The ultimate family party game, TWISTER, is celebrating its 50th anniversary and five decades of tangling players up in knots!
Originally starting life as a game called King’s Footsie, Twister has now become a game night staple and pop culture phenomenon, and Hasbro is inviting fans, young and old, to come play and join the party in honour of the 50th anniversary.
In the game of TWISTER, the spinner announces to move a hand or foot and to which colour. The challenge is to keep your hands and feet on the mat! Right food red! Left foot green! If your knee or elbow touches the mat, or you fall over, you’re out. Be the last player standing to win! Two new moves include Spinner’s Choice and Air. With Spinner’s Choice, the spinner makes up a move for the other player to do. If the spinner lands on Air, the player must put a hand or foot up in the air!
The game however didn’t start out as we know it today. It all began in 1964 when toy inventor Reyn Guyer developed a game that used people as the playing pieces and a mat on the floor as a game board. He called the game King’s Footsie, since the original concept only allowed players to use their feet, and pitched the idea to 3M, where it was rejected.
Undeterred Reyn hired two game developers, Charles Foley and Neil Rabens, who rearranged the coloured dots on the mat and changed the rules so players could also use their hands and renamed it Pretzel. The team presented the reworked game design to Mel Taft at the Milton Bradley Company where the game was accepted and renamed TWISTER. However, the game was not set to become an overnight success.
TWISTER struggled when it was initially released in 1966. The game faced social resistance from retailers, who felt it was inappropriate to encourage customers to get tangled up on a mat together. TWISTER was also the first game to use players as pawns, so consumers were confused by the concept and TWISTER was soon pulled off shelves and all advertising cancelled.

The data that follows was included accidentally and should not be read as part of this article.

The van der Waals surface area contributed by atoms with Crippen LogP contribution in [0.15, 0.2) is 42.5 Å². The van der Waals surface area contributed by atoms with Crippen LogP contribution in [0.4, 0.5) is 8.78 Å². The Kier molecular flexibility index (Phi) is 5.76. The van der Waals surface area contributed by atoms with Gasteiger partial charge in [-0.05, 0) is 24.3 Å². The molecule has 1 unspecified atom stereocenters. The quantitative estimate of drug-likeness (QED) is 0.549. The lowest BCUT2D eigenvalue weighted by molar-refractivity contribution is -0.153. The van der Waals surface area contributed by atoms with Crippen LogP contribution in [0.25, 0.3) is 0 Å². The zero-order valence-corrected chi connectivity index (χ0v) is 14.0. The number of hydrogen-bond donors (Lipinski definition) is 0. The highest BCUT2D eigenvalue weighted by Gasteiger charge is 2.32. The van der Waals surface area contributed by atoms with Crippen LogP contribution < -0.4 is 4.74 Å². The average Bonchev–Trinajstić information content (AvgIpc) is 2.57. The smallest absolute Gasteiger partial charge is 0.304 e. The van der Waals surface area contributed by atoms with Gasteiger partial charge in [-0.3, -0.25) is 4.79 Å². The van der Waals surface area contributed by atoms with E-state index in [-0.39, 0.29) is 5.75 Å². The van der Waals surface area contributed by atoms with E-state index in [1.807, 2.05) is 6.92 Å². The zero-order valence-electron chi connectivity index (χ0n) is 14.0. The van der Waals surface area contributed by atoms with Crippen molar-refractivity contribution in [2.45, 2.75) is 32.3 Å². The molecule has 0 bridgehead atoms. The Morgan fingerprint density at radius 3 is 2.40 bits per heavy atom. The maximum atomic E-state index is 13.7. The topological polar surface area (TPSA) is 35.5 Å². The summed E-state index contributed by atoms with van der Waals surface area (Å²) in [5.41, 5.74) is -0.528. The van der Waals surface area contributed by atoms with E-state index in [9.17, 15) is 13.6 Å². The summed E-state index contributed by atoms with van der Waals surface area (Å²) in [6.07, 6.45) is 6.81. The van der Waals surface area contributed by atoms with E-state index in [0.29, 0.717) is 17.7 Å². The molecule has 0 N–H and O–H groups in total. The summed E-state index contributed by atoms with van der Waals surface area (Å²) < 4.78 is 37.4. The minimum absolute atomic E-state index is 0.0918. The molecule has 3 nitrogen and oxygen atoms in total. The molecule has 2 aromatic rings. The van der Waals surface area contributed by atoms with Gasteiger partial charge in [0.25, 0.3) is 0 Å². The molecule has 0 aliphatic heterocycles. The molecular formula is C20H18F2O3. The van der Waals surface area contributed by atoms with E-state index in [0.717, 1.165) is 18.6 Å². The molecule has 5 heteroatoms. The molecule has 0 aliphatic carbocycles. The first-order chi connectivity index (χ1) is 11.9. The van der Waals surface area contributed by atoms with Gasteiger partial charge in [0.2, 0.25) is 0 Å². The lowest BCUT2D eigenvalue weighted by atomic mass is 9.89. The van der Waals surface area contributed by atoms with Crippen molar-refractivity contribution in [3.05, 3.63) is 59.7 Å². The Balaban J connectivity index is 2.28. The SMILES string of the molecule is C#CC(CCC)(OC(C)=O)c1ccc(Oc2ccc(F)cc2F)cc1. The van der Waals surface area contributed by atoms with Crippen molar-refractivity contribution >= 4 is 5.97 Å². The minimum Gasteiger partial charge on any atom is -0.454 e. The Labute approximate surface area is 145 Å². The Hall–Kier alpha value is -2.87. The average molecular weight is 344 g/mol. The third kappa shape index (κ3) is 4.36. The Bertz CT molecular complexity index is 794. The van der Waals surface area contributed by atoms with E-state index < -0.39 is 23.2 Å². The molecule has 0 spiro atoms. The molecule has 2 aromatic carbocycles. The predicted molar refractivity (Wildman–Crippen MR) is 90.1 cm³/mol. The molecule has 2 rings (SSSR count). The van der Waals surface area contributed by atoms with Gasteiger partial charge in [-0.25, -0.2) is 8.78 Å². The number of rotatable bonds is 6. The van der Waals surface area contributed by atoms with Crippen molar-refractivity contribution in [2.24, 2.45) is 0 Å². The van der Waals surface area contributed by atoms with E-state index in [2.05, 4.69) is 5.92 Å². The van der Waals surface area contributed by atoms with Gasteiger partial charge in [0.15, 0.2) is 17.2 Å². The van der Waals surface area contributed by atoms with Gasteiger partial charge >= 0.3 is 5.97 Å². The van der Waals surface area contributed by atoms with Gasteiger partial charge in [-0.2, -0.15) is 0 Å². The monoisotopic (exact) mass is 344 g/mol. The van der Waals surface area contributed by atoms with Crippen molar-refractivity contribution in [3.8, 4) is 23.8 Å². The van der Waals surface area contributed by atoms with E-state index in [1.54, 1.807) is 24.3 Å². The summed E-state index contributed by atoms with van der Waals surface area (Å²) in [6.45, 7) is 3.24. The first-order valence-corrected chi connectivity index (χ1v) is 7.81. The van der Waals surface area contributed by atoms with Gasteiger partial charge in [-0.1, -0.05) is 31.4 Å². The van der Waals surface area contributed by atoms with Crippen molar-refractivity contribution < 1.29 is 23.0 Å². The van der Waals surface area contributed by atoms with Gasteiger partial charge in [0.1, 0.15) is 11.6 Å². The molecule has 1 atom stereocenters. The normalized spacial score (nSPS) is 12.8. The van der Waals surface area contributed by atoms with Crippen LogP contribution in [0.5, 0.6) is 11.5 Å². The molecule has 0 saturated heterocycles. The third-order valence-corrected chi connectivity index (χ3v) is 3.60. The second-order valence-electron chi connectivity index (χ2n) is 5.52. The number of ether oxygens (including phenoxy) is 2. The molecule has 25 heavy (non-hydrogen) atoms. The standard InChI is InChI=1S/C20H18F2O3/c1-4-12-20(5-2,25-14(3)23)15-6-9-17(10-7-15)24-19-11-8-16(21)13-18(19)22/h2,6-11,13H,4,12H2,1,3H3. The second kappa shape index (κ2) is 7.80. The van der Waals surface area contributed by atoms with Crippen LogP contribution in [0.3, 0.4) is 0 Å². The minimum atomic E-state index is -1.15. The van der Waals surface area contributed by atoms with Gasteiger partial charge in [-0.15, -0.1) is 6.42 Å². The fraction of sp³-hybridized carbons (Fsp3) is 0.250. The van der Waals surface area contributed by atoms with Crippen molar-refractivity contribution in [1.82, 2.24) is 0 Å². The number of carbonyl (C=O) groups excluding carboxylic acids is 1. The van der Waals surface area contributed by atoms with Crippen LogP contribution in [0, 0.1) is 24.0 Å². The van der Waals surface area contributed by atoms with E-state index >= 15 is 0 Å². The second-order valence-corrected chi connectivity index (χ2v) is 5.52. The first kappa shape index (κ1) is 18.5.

It appeared all was lost, until Taft remembered that a paid appearance for Twister had been set up on The Tonight Show with Johnny Carson. This one appearance would change everything.
During the show, Johnny Carson challenged his celebrity guests to a game of TWISTER. The audience roared with laughter watching the two celebrities bend and stretch in challenging positions while trying to keep their balance, and TWISTER was forever saved! People flocked to stores the next day demanding their own game and by 1967, more than three million TWISTER games were sold.
“The 50th anniversary marks a tremendous achievement for the TWISTER brand. Over the years, we have connected with TWISTER fans on new levels by teaming with their favourite celebrities, working together to challenge world records and by incorporating today’s hit music into new products…. With multiple platforms to tap into fans’ interests, we strive to keep the one-of-a-kind TWISTER brand as popular as ever with the modern gaming generation,” says Tiffany Vibert, Brand Manager – Games, Hasbro Australia.
“Twister broke the rules from the very start in that it was the first game that used players as the game pieces, and we look forward to more exciting developments over the next 50 years!”
The TWISTER game is available for $39.99 at major retailers nationwide.Sydney Unleashed is one of Australia’s premier entertainment publications exploring the latest in lifestyle trends. From Sydney’s finest restaurants, cafes and bars to the hottest in gadgets, products, and home entertainment, Sydney Unleashed is your one-stop lifestyle platform.